In response to this devastation, the U.S. developed the concept of "fair chase". Artificial bird-calling machines were banned, as were live decoys, and the commercial sale of wild game was prohibited. Hunting of most species was limited to clear seasons and defined bag limits, and some types of hunting (such as canons loaded with shrapnel designed to kill whole flocks of geese with a single shot) were banned outright.
Today, thanks to sane wildlife laws, ethical hunters, and the finest game management professionals in the world, most forms of American wildlife can now be found in record abundance.
Other countries have set in place their own laws, regulations and customs governing "fair chase". In the UK, for example, leghold traps are considered a horror, in no small part because the British have no experience with modern off-set-jaw traps, and in part because the mounted hunts have demonized traps and poison which proved to be so efficient during Victorian times that fox were often rare and many mounted hunts were reduced to chasing stag and rabbit.
In fact, the demonization of traps, poison and guns for fox control reached such a frothy state that a legal term was coined for the crime -- Vulpicide -- which means the killing of fox by any method other than horse, hound, and terrier.
Will Germany and other countries develop their own sense of fair chase, and will it include the rejection of artificial dens or -- perversely -- their embrace?
Time will tell, but so far artificial dens seem to be gaining ground in Germany. One "sales point" for these contraptions is that they are safe for the dog, which is unlikely to tangle with the fox in any serious way. In addition, the dog can always be easily located and cave-ins are an impossibility.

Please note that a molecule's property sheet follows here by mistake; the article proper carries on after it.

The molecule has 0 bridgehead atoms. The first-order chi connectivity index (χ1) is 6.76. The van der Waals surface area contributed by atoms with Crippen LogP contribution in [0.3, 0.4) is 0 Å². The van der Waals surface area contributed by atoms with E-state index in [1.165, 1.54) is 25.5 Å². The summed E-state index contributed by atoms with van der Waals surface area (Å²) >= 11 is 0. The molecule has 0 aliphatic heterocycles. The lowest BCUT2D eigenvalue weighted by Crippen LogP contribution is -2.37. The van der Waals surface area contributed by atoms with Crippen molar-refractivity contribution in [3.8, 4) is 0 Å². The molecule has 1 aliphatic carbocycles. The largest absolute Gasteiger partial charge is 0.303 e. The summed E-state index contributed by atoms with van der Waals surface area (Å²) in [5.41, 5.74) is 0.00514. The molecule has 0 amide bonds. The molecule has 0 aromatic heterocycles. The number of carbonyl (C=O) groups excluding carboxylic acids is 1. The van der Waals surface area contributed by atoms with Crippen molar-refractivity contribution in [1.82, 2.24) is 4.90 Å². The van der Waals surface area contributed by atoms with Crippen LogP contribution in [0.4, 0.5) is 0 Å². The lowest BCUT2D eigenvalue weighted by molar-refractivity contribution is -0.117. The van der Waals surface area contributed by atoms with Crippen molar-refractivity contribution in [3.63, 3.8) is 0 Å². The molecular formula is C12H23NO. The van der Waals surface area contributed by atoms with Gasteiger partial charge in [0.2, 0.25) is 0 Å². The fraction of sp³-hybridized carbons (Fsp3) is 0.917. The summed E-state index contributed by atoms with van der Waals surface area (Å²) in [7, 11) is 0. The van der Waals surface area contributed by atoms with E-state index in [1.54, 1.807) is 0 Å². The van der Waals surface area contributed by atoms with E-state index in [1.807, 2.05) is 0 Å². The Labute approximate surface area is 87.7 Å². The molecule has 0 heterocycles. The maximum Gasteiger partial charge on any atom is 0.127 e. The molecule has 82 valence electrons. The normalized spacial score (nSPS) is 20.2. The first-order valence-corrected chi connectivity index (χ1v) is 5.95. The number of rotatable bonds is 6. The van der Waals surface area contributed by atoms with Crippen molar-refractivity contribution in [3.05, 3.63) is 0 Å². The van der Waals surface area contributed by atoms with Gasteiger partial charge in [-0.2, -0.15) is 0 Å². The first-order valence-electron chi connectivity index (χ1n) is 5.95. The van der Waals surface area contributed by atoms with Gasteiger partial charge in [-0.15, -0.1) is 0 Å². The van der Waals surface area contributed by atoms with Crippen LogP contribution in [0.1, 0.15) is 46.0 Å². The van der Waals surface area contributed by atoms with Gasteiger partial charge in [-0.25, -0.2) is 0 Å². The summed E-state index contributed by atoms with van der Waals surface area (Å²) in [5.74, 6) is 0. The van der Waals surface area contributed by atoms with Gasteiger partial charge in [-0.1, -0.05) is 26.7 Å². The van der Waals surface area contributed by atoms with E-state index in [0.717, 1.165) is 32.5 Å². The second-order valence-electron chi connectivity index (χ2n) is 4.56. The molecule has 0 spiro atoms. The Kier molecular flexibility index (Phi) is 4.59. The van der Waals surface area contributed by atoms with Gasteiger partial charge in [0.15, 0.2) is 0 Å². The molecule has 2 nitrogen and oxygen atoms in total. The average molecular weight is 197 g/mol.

It should be noted, of course, that the real reason artificial dens may be finding favor in Germany is that they are a profit center on hunting-club and farm lands in much the same way that pen-raised pheasants are a profit center at other locations.
There is clearly a demand in Germany for simple and easy "sport" among those who want to "test" their dogs and show that their dogs still have what it takes. Never mind that the test is somewhat rigged and the dogs may be a bit too big to do the job in a natural fox earth.
A red fox running free in a concrete pipe, is certainly a better test than a white rat in a welded cage at the end of a wooden tunnel! Who are we -- Americans who invented the white rat "test" -- to disagree?
Of course there are still some of us who like the other option -- the slow slogging hunt for natural dens and the back-breaking labor of digging to the dogs through marl, root and rock. This is fair chase, and it is what terrier work is really all about.
For more pictures of German artificial fox den construction, see